Scientific analysis of more than 2,000 scans of the brain showed that there are strong sex differences in volume of certain areas of the human brain. This pattern of gender differences in the brain volume corresponds to the gene expression patterns of sex chromosomes observed in autopsy samples of cerebral cortex, suggesting that sex chromosomes can affect the anatomical structure of the brain during growth and development. The study was conducted under the guidance of American scientists from the National Institute of mental health (NIMH) at the National institutes of health (NIH), and the results were published in the journal Proceedings of the National Academy of Sciences.
“A clearer understanding of gender differences in the tissues of the human brain is very important because it helps us understand the established gender differences in the perception, behaviour and risk of mental illness. Inspired by the discovered sex differences found in experimental animal models, we wanted to try to bridge the gap between these data about animals and our patterns of sex differences in the human brain,” said Armin Raznahan (Armin Raznahan), head of Section, developing neurogenomics NIMH, which took an active part in the study.
For a long time researchers have observed gender differences in subcortical structures of the brain of mice. Some studies suggest that these anatomical differences are largely due to the influence of sex hormones, and push “gonadorelin” theory to explain sex differences in the brain development process. However, more recent studies in mice revealed also persistent sex differences in the cortical structures. At the same time, data on gene expression suggest that sex chromosomes may play a role in the formation of these anatomical sex differences. Although there are many similarities between the mouse brain and human brain, it is unclear whether it applies key insights about mice and people.
To explore the neurobiological basis of gender differences in human brain Raznahan, the study’s lead author Dr. Liu XIYUAN and their colleagues first analyzed the neuroimaging data collected in the framework of the project the Human Connectome Project (HCP). These data were obtained from 976 healthy adults aged 22 to 35 years, and sustainable results revealed gender differences in the volume of certain cortical structures. On average, women had relatively larger volume of cortex in the medial and lateral prefrontal cortex, orbitofrontal cortex, superior temporal sulcus and the lateral parietal sulcus, whereas in men was, on average, a relatively larger volume of cortex in the ventral temporal and occipital regions, including the temporal pole, fusiform gyrus and primary visual cortex.
Then Liu XIYUAN and his colleagues used two complementary approaches to determine the reproducibility of these results. First, the researchers randomly divided the data set HCP in two parts at 1000 units, and then compared the results of both halves, finding that the pattern of sex differences in volume of cerebral cortex was very stable. Then the researchers obtained consistent results with the findings of the HCP in a disjoint set of neuroimaging data from the UK Biobank. Although the data sets had a noticeable demographic and methodological differences, the researchers found that the overall picture of gender differences in volume of cerebral cortex was very consistent.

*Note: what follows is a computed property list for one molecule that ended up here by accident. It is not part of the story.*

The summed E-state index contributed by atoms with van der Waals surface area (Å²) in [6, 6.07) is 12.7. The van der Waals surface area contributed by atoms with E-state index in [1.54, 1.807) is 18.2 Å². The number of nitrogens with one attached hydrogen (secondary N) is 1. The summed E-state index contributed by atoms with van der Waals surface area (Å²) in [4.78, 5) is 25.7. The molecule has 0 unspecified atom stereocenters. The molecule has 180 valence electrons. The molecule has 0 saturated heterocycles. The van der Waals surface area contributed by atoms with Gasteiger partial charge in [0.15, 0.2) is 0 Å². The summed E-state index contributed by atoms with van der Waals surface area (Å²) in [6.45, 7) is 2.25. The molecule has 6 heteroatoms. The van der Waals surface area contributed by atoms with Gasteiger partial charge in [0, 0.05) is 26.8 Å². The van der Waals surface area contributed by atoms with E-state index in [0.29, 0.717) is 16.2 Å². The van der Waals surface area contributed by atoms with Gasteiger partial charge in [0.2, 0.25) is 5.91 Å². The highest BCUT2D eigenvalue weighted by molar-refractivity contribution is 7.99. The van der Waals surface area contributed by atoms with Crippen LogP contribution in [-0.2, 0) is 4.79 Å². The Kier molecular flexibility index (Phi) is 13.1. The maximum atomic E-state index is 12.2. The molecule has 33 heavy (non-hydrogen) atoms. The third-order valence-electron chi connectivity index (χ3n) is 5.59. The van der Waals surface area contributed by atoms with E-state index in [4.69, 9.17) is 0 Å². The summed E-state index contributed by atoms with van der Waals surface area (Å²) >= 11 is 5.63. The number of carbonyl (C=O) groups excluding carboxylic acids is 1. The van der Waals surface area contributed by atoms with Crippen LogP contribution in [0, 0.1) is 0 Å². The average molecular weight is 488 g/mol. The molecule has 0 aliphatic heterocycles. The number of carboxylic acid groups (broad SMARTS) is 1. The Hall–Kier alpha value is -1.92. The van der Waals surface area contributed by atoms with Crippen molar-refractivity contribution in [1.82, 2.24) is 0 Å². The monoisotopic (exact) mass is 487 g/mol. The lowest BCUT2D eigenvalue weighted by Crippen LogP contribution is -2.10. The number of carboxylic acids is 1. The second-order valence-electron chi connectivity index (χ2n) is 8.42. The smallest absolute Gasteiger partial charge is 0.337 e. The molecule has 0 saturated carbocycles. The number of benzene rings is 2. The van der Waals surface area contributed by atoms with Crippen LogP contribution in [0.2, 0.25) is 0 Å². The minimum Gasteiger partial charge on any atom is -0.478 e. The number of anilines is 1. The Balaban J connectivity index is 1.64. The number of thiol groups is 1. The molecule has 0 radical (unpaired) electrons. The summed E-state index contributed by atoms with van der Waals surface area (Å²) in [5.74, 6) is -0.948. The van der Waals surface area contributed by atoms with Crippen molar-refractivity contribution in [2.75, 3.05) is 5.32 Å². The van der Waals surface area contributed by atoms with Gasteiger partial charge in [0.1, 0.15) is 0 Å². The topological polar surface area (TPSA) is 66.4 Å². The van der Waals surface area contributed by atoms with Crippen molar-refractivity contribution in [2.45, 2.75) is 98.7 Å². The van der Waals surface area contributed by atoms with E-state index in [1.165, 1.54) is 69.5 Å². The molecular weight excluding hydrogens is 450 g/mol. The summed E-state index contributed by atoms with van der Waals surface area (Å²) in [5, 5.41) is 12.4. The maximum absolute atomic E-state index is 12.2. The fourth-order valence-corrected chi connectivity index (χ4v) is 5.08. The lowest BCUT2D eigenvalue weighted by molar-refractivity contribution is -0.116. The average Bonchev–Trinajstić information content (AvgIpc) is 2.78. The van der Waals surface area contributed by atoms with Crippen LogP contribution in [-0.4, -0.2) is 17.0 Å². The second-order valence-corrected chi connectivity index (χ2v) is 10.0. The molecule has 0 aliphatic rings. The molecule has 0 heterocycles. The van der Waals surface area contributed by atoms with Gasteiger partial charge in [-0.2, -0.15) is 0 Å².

After that, Liu XIYUAN and his co-authors tied their anatomical data from publicly available maps of gene expression in the brain, which are based on 1317 post-mortem tissue samples from six donors-people. The results showed that the spatial pattern of sex differences in the volume of the crust was similar to the spatial pattern of gene expression of sex chromosomes in the cerebral cortex. In particular, the cortical area with a relatively high gene expression of sex chromosomes usually have a larger volume of the cortex in men than in women.
This correspondence cortical gene expression of sex chromosomes is also consistent with the results of previous studies on mice. Studies have shown that gender differences in the anatomy of the brain can at least partially be explained by genetic mechanisms that have been preserved throughout the evolution of mammals. These data show that sex differences in the volume of the cerebral cortex can influence genes located in sex chromosomes X and Y.
“Men and women differ in many genetic factors and environmental factors, and these factors can potentially affect brain development. Since experimentation on humans is difficult, we often rely on observational data to conclude about potential genetic factors or the environmental factors influencing sex differences of the brain, said Raznahan. — We observed a very high level of reproducibility of the anatomical sex differences in different groups of men and women, as well as the relationship between these differences and gene expression of sex chromosomes. All the above facts show that these differences probably do not result from only environmental influences”.
The researchers also compared their anatomical data with more than 11 thousand studies functional neuroimaging. The results show that there is spatial overlap between the brain regions that showed sex differences in the volume of crust in the dataset HCP, and brain regions associated with face recognition in functional neuroimaging studies.
Using these results as a “road map”, future research can better explore the causes and consequences of sex differences in the human brain.